As part of a strategy to raise pressure on the NSW Government to act, Fair Treatment is using a major Sydney billboard to highlight that the majority of Australians support health-based responses to drug use. Professor Dan Howard, Commissioner of the Ice Inquiry, was photographed (see image above) standing in front of the Fair Treatment billboard, which states, “Dear Premier, 78% of the community support diversion”. Simply, it is time for policy to catch up to public perception.

A website has been launched by NUAA to highlight the current inaction on this important community health issue: wherestheresponse.com.

Fair Treatment website>>> CLICK HERE

10th Cheryl Burman Award | 2022 | Hepatitis NSW

Testing and treatment keeps local community safe from hep C

Testing and treatment keeps local community safe from hep C

South Western Sydney Local Health District (SWSLHD) has partnered with Gandangara Aboriginal Land Council to eliminate hep C in Liverpool and surrounding areas and is encouraging people to know their hep C status.

Proud Worimi woman Debbie Robinson (pictured left) is enjoying a new lease on life after being cured of hep C and she urges Aboriginal and Torres Strait Islander people in south western Sydney to get tested even if they have no symptoms.

She completed the 8-to-12-week treatment program at Gandangara Health Service in Liverpool and said the service was easy to access and delivered in a culturally safe way. “I had a blood test, the doctor told me I had hep C and I felt numb. Then the doctor told me I had ten years to live. I went to Gandangara, and they helped me to access treatment right away,’’ Debbie said.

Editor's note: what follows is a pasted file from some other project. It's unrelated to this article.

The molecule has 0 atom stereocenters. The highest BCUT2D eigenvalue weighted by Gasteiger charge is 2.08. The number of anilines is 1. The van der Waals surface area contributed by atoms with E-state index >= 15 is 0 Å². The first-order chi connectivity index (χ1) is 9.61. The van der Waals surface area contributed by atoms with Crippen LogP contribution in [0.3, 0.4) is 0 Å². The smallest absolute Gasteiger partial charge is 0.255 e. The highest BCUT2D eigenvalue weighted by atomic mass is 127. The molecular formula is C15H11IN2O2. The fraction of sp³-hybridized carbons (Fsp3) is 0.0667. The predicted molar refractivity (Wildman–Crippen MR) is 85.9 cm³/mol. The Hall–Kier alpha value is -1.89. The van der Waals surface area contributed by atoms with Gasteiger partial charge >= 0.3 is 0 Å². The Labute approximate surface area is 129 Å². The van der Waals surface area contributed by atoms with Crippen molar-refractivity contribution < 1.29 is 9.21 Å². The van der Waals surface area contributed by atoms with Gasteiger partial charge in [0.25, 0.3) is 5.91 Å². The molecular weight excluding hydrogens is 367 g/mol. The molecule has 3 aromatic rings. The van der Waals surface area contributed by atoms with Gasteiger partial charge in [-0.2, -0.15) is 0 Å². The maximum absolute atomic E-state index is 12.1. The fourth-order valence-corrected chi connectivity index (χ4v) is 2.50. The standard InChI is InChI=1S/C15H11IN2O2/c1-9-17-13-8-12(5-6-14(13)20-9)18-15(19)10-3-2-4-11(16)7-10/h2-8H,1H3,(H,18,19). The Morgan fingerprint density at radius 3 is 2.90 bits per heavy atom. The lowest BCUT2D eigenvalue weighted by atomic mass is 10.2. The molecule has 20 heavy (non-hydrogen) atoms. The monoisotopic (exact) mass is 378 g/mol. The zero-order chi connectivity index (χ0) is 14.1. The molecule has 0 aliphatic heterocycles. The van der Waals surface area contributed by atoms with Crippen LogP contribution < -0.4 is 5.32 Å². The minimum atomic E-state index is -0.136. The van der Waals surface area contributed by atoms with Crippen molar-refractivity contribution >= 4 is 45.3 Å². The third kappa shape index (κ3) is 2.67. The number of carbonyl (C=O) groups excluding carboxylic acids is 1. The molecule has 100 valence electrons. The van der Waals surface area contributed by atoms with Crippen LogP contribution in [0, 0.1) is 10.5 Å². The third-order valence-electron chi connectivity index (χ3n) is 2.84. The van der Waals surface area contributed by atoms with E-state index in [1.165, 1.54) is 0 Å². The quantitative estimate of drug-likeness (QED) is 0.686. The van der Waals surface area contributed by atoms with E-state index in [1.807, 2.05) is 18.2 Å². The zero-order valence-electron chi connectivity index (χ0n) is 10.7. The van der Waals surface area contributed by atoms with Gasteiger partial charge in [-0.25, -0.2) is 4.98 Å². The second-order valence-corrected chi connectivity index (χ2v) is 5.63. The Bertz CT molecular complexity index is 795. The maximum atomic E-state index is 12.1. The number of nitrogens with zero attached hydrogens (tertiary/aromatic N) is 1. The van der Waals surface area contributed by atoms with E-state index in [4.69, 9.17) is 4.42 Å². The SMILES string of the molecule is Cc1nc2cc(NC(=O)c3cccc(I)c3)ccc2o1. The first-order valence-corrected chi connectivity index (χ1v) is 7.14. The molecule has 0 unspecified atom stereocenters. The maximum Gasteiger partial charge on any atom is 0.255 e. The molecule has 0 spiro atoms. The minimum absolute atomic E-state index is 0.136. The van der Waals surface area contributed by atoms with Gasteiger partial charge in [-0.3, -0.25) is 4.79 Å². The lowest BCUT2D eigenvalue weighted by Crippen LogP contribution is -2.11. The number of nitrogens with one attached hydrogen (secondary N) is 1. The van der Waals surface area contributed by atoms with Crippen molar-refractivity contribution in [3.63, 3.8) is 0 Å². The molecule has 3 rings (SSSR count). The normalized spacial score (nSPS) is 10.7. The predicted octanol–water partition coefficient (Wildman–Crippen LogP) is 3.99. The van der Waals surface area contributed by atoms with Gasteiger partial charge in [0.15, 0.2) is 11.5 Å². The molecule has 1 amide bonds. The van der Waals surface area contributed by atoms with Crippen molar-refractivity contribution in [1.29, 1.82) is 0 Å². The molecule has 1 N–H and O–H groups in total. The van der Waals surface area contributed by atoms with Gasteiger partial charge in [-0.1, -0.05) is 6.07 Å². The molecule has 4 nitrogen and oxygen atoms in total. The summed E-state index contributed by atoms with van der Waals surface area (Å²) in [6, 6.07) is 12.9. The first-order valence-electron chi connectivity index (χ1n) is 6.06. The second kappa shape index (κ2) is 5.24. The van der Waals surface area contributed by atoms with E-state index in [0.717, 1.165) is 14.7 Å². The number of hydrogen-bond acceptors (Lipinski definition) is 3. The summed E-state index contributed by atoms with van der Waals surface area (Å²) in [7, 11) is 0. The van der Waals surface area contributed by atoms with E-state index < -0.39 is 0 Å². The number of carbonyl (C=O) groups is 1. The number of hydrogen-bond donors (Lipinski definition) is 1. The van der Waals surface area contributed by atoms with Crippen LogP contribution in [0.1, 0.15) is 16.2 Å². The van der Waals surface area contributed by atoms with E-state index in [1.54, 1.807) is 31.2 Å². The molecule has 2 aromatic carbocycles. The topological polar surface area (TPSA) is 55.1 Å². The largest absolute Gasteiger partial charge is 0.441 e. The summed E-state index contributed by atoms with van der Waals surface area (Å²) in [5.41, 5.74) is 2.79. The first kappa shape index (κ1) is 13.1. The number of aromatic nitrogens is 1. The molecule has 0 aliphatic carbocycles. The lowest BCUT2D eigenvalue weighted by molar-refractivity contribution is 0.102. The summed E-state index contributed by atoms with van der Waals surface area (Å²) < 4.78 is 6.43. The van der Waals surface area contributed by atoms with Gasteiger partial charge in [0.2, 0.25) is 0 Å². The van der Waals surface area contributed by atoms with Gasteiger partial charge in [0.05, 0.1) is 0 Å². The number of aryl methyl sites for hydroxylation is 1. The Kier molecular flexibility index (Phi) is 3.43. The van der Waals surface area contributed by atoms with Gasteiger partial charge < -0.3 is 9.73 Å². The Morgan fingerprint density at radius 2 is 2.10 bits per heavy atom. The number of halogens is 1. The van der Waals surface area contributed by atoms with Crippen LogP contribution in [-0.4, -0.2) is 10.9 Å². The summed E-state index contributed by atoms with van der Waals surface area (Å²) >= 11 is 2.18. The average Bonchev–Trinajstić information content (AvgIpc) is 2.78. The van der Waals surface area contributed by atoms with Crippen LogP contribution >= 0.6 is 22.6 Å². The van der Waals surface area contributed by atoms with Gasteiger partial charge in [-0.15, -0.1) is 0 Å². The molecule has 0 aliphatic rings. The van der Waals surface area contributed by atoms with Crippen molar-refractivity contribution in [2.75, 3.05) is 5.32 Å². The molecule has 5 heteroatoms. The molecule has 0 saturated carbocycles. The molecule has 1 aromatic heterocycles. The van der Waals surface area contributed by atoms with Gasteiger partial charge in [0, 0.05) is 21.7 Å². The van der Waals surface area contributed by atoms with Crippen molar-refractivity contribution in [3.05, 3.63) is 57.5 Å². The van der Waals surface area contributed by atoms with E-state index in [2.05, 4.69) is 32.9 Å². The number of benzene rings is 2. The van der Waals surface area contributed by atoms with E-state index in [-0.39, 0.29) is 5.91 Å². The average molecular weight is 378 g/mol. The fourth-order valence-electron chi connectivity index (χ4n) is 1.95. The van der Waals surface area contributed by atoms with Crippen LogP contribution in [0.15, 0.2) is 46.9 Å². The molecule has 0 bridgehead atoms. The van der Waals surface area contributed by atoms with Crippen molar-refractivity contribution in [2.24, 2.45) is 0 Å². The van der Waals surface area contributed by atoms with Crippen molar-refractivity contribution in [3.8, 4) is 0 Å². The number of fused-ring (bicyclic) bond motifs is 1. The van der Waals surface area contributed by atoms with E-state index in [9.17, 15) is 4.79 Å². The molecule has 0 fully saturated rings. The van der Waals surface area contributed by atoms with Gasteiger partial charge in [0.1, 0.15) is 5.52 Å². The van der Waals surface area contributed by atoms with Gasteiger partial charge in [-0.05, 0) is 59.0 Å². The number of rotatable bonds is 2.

“If it wasn’t for Gandangara, I wouldn’t be here. I wouldn’t have done anything about it because I felt healthy. I felt supported every step of the way at Gandangara. I’m cured and have a long life ahead of me. I’m proud of myself and my family is proud of me too.’’

Even though new hep C treatments have a 95% cure rate, Kirby Institute modelling suggests there are still around 40,000 people living with hep C in NSW. Within South Western Sydney the number is estimated to be almost 6,000. People living with hep C can avoid liver damage – including cirrhosis and cancer – and go on to live long and healthy lives after being cured of the virus.